Friday, July 25, 2008

Nishijima and Kase co-star in "Tonan Kadobeya Nikai no Onna"

How is it that a film headlined by two of the best actors of their generation, Nishijima Hidetoshi and Kase Ryo, is lined up to screen in only two cinemas? And what enabled its 27-year-old female director to cast such big names in her first feature?

"Tonan Kadobeya Nikai no Onna" (The Woman in the Second-Floor Apartment in the Southeast Corner) director Ikeda Chihiro is an alumni of The Film School of Tokyo whose short graduation piece was nominated for the Cinefondation program of the 2003 Cannes Film Festival. After working as an assistant director on several films, she joined Tokyo University of the Arts' graduate film course where she studied under Kurosawa Kiyoshi and Kitano Takeshi. That's quite a pedigree.

Then there's the film's wealth of talent behind the camera, including cinematographer Tamura Masaki ("Lady Snowblood", "Tampopo", "Eureka" and "Sad Vacation"), editor Ohshige Yuji ("2/Duo", "The Mourning Forest", "Then Summer Came"), composer Nagashima Hiroyuki ("Angel Dust", "Eli Eli Lema Sabachthani") and producer Isomi Toshihiro ("Blood and Bone", "Nobody Knows", "Adrift in Tokyo").

September 20th is the date set for opening day at Shibuya's Eurospace with the Kawasaki Art Center in Kanagawa to follow, but amazingly those are the only two screening venues that have been announced so far. Although I can't vouch for the film's actual quality as I haven't seen it and there's no trailer on its homepage yet, I feel confident enough to venture that in a utopian society, this would be playing on more screens than "Boys Over Flowers".

This is what it's all about:

After his father dies leaving behind a mountain of debt, Nogami (Nishijima) comes up with a plan to redevelop and sell off land owned by his grandfather Yujiro (Takahashi Masaya) on which stands an old apartment building. Convinced that it's the only way to rebuild his life, he resigns from his job. However, Yujiro won't even so much as nod his head. He says nothing. As if fearing the damage he could do if he did speak, he remains stubbornly silent...

Nogami's former colleague Misaki (Kase) decides he can't take any more of dealing with his clients' outrageous complaints and suddenly quits his job, simultaneously losing his girlfriend.

Neither life nor work is going well for freelance food coordinator Kyoko (Takebana Azusa). Consequently she can't pay the renewal charge on her apartment, and seeing marriage as the only solution she registers herself with a matchmaking service. The man she is introduced to is the virtually unemployed, debt-laden Nogami.

Lives falling apart, all lacking something, all unfulfilled...

The trio find themselves drawn to Musashino Womens' Apartments, managed by pub Fumito owner Fujiko (Kagawa Kyoko) and standing on Yujiro's land. In the block, there is one apartment for which a key can't be found and thus no-one can enter. Kyoko moves in next door and discovers a hole in the closet wall that divides the two apartments, on which is written: "wishes granted". Skeptically, all three drop their wishes into the hole's vast pitch blackness.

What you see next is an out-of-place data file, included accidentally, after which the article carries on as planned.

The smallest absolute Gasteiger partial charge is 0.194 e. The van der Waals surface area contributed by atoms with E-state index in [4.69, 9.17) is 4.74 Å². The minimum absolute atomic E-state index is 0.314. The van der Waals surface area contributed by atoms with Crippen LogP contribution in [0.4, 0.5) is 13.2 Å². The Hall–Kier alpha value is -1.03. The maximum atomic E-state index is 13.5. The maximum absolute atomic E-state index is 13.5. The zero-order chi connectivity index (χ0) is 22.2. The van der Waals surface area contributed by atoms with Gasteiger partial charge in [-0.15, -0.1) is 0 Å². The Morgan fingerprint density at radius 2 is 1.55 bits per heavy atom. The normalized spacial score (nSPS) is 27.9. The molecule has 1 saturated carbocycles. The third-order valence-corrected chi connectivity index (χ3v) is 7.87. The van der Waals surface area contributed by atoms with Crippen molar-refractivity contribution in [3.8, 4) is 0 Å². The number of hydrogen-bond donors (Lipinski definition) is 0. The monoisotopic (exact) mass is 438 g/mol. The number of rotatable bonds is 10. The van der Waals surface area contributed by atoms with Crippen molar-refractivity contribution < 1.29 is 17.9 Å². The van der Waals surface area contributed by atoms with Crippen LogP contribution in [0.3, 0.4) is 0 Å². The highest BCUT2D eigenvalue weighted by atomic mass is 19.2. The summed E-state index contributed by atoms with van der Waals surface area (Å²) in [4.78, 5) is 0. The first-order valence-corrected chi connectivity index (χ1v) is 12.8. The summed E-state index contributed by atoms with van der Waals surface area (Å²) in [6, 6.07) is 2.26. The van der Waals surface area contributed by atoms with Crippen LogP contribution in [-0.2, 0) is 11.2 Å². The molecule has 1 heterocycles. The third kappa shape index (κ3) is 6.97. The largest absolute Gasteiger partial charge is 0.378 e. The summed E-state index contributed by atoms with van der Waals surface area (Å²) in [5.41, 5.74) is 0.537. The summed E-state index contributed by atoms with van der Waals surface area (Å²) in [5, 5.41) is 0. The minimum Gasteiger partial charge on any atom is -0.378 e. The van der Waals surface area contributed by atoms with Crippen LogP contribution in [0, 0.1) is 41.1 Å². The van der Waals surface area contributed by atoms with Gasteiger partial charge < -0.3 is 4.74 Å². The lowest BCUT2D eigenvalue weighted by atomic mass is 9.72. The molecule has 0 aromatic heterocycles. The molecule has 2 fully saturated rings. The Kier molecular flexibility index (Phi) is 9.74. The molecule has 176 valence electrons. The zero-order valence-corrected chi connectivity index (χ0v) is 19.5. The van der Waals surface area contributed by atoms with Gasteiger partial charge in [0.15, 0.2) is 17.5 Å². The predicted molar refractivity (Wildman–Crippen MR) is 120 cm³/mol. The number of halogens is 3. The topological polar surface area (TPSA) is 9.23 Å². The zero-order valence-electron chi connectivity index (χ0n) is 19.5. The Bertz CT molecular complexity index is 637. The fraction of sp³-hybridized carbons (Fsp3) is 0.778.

Apartment owner Fujiko has visited widower Yujiro for years in order to care for him. It makes her beam with girlish joy.

Then she learns of Nogami's debt.

Several days later, Fujiko invites Yujiro to go on vacation with her for the first time. Fumito regular and tatami mat maker Roku (Shiomi Sansei) is pleased for them. While Nogami, Misaki and Kyoko look after the pub in Fujiko's absence, he gets pleasantly drunk and raves on about a journey to Africa in his youth and the history of human evolution, lost dreams, and that which he gained from them. The three find themselves entranced by Roku as he cherishingly recounts his many experiences.

The next day, a fierce typhoon moves in as if trying to blow away the old apartment building. In the powerful winds, the storm shutters of the never-opened apartment are blown away. Sneaking in through the window, the trio enter the sodden room and make an unexpected discovery.


  1. That crew would have to be called a dream team. Ikeda-san must've made a hell of a short film. I'd love to check it out!

    Thanks for the head's up on this, Don. This is another one to keep an eye out for.

  2. i've had my eye on it for the past couple of weeks, but it's much harder for me to tell what value lies hidden behind most of the staff as the names rarely (if ever) ring a bell.... i hope it turns out nice, because that picture from the site (although typically modest) has something captivating about it.

  3. Wow, thanks for this. Looks like I'll be extending my trip to Japan for a couple more days to check this out.